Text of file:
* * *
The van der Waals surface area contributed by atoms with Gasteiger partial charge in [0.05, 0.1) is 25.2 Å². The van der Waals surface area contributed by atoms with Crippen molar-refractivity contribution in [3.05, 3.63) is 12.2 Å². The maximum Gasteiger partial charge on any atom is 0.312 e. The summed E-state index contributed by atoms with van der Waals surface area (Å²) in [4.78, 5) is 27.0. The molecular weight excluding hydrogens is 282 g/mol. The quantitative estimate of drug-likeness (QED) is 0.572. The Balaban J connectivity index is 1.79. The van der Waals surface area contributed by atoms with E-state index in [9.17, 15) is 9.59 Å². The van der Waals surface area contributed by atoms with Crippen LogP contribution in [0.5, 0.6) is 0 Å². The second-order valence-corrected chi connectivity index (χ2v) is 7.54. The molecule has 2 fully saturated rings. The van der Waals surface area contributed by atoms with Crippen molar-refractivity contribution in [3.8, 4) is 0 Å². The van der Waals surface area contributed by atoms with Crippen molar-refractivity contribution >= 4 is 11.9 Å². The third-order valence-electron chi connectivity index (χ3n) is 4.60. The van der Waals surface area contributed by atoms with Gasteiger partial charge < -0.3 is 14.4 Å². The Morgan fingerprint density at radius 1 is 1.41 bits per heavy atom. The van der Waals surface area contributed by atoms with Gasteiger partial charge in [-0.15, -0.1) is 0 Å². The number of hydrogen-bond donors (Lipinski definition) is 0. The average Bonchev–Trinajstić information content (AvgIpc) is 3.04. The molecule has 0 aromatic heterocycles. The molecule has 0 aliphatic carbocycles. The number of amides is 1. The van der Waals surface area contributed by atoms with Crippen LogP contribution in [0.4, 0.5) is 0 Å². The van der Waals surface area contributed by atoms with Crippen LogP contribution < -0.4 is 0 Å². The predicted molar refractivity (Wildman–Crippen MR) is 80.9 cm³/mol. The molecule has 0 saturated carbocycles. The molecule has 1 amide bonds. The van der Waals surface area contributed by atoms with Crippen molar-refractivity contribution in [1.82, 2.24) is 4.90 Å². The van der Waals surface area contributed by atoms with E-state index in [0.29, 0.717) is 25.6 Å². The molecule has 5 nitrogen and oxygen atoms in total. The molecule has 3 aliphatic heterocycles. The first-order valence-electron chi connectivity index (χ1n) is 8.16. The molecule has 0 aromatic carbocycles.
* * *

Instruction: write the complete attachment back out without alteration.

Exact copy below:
The van der Waals surface area contributed by atoms with Gasteiger partial charge in [0.05, 0.1) is 25.2 Å². The van der Waals surface area contributed by atoms with Crippen molar-refractivity contribution in [3.05, 3.63) is 12.2 Å². The maximum Gasteiger partial charge on any atom is 0.312 e. The summed E-state index contributed by atoms with van der Waals surface area (Å²) in [4.78, 5) is 27.0. The molecular weight excluding hydrogens is 282 g/mol. The quantitative estimate of drug-likeness (QED) is 0.572. The Balaban J connectivity index is 1.79. The van der Waals surface area contributed by atoms with E-state index in [9.17, 15) is 9.59 Å². The van der Waals surface area contributed by atoms with Crippen LogP contribution in [0.5, 0.6) is 0 Å². The second-order valence-corrected chi connectivity index (χ2v) is 7.54. The molecule has 2 fully saturated rings. The van der Waals surface area contributed by atoms with Crippen molar-refractivity contribution in [3.8, 4) is 0 Å². The van der Waals surface area contributed by atoms with Crippen molar-refractivity contribution >= 4 is 11.9 Å². The third-order valence-electron chi connectivity index (χ3n) is 4.60. The van der Waals surface area contributed by atoms with Gasteiger partial charge < -0.3 is 14.4 Å². The Morgan fingerprint density at radius 1 is 1.41 bits per heavy atom. The van der Waals surface area contributed by atoms with Gasteiger partial charge in [-0.15, -0.1) is 0 Å². The number of hydrogen-bond donors (Lipinski definition) is 0. The average Bonchev–Trinajstić information content (AvgIpc) is 3.04. The molecule has 0 aromatic heterocycles. The molecule has 0 aliphatic carbocycles. The number of amides is 1. The van der Waals surface area contributed by atoms with Crippen LogP contribution in [0.4, 0.5) is 0 Å². The van der Waals surface area contributed by atoms with Crippen LogP contribution < -0.4 is 0 Å². The predicted molar refractivity (Wildman–Crippen MR) is 80.9 cm³/mol. The molecule has 0 saturated carbocycles. The molecule has 1 amide bonds. The van der Waals surface area contributed by atoms with Crippen molar-refractivity contribution in [1.82, 2.24) is 4.90 Å². The van der Waals surface area contributed by atoms with E-state index in [0.29, 0.717) is 25.6 Å². The molecule has 5 nitrogen and oxygen atoms in total. The molecule has 3 aliphatic heterocycles. The first-order valence-electron chi connectivity index (χ1n) is 8.16. The molecule has 0 aromatic carbocycles.